Some analysts have even suggested that Miasnutyun was created with the backing of former Russian Premier Yevgenii Primakov and the Russian military to torpedo Kocharian's policy of balancing Armenia's traditional pro-Russian orientation with a drive for integration into European structures. Sargsian, by contrast, has made no secret of his view that Russia should be Armenia's main defense partner.
An alternative, but somewhat implausible, hypothesis is that a secret pact exists between Demirchian and former President Levon Ter-Petrossian (who is not running for election), and that a Miasnutyun victory would pave the way for Ter-Petrossian's return to politics.
Other aspects of the election campaign have also given grounds for concern. Leaders of several opposition parties, including Vazgen Manukian and Paryur Hayrikian, have charged that the process of registration of candidates and parties was marred by widespread irregularities. They predict that the poll will be no more free and fair than previous elections. Some prominent HHSh members, together with the chairman of the Liberal Democratic and 21st Century parties, Vigen Khachatrian and Davit Shahnazarian, are boycotting the poll on the assumption that the outcome has been determined in advance. (Cynics suggest that the real reason for their reluctance is that their chances of election are virtually non-existent.)
And the fact that numerous businessmen with connections to the present government or to the Republican Party have spent large sums of money on campaigning has generated fears that future parliament deputies may be reluctant to enact legislation that would undermine their own financial interests, even if these steps were to benefit the population at large. (Liz Fuller)
Zhirinovskii In A New Role. "Nezavisimaya gazeta" on 19 May published the text of a law drafted by Liberal Democratic Party of Russia chairman Vladimir Zhirinovskii entitled "On The Chechen People," which offers a new solution to the contentious issue of Chechnya's interim relations with the federal center.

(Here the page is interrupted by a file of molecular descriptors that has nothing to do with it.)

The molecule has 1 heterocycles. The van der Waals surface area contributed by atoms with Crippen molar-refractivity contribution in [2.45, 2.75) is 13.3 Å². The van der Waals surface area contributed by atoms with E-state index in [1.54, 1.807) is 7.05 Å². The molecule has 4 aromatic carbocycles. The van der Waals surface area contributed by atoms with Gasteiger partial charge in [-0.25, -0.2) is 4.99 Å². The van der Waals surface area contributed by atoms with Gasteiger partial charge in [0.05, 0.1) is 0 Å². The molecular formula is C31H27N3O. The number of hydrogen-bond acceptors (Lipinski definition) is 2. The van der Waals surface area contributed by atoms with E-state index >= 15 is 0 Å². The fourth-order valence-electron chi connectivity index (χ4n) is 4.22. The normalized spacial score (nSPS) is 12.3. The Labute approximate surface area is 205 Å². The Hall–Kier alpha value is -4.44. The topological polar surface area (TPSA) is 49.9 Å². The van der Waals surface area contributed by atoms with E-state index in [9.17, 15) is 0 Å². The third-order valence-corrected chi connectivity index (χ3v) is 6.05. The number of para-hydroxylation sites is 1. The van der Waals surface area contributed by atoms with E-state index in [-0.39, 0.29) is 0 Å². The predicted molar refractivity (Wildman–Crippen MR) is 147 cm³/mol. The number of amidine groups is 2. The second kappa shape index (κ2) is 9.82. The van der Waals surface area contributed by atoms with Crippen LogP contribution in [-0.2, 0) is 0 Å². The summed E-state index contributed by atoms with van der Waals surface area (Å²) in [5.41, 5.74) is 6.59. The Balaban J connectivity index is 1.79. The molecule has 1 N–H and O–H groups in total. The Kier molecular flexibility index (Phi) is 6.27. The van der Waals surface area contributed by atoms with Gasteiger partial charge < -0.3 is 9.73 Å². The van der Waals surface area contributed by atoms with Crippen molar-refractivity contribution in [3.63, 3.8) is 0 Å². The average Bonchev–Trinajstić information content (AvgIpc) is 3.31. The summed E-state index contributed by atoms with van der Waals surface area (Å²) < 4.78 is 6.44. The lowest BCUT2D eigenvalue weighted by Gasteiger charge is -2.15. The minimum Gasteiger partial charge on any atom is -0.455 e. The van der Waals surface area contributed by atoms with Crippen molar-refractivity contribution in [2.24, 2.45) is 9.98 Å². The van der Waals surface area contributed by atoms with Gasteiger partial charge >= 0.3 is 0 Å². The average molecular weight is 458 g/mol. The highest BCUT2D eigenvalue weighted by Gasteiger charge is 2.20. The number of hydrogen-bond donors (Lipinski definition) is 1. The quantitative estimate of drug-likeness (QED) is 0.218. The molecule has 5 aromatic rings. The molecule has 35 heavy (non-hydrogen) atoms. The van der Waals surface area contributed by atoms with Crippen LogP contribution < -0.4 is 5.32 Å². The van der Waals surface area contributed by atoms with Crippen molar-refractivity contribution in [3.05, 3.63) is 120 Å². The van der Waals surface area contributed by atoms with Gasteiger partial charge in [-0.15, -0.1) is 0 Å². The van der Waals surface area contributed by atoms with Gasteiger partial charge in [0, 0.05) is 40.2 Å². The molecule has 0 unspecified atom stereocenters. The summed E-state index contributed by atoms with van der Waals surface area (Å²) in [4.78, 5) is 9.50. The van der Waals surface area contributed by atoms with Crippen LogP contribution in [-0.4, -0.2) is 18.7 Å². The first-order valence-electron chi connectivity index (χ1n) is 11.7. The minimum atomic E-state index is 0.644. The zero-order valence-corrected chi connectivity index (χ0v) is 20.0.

The draft affirms "the right of the Chechen people to self-determination ... on principles which differ from those enshrined in the Constitution of the Russian Federation, has internationally recognized foundations." Therefore, the draft continued, the legal basis for bilateral relations between Moscow and Chechnya should be the Agreement on "Perspectives for Determining the Foundation of Bilateral Relations" (the so-called "Khasavyurt Agreement') signed on 31 August 1996 by then Russian Security Council secretary Aleksandr Lebed and then Chechen chief of staff Aslan Maskhadov. That agreement set 31 December 2001 as the absolute deadline for a binding agreement on the legal nature of future relations between Moscow and Grozny.
Zhirinovskii proposes that until that date Chechnya be accorded the status of a "National Enclave of the Chechen People in the Process of Self-Determination." That enclave should have the status of a self-governing territory within the Russian Federation, but the constitution and laws of the Russian Federation and the jurisdiction of federal organs would not extend to that territory. The Russian Federation will provide humanitarian aid to the national enclave, but not subsidies out of the federal budget. The final decision on the enclave's future status should be taken on the basis of the internationally recognized means of the demonstration of the will of the Chechen people, who retain the right to remain within the Russian Federation after 31 December 2001 if they wish. In that case, Chechnya's status within the Russian Federation will be decided in new talks between representatives of Chechnya and the federal center. But any attempt by the National Enclave of the Chechen People to assume the status of an independent state prior to 31 December 2001 will be considered a violation of the Khasavyurt accord, and Russia would reserve the right to sever diplomatic relations with any third country that formally recognized Chechnya's unilaterally declared independence before that date.
Predictably, Duma deputies rejected Zhirinovskii's draft as incompatible with the Russian Constitution. And the present Chechen leadership, which interprets the May 1997 Russian-Chechen agreement as de facto recognition of Chechnya's independent status, would certainly consider it both irrelevant and inappropriate. But the draft law nonetheless has the indubitable merit of imposing a temporary formal legal framework on an existing ambiguous situation, while leaving all options open for a permanent solution to the conflict. It would also serve to preclude a dramatic deterioration in relations between Moscow and Grozny in the runup to this year's Duma elections and next year's Russian presidential poll. (Liz Fuller)
Quotations Of The Week. "Armenia has too many born presidents; under different circumstances, that would have been a great blessing." -- Former Presidential advisor Jirair Liparidian, interviewed in "Armenian International Magazine," April, 1999.
"We don't want to force anybody out. We just want the Russian troops to leave Georgia peacefully." -- Georgian Parliament Defense and Security Committee chairman Rezo Adamia, quoted by Caucasus Press, 21 May 1999.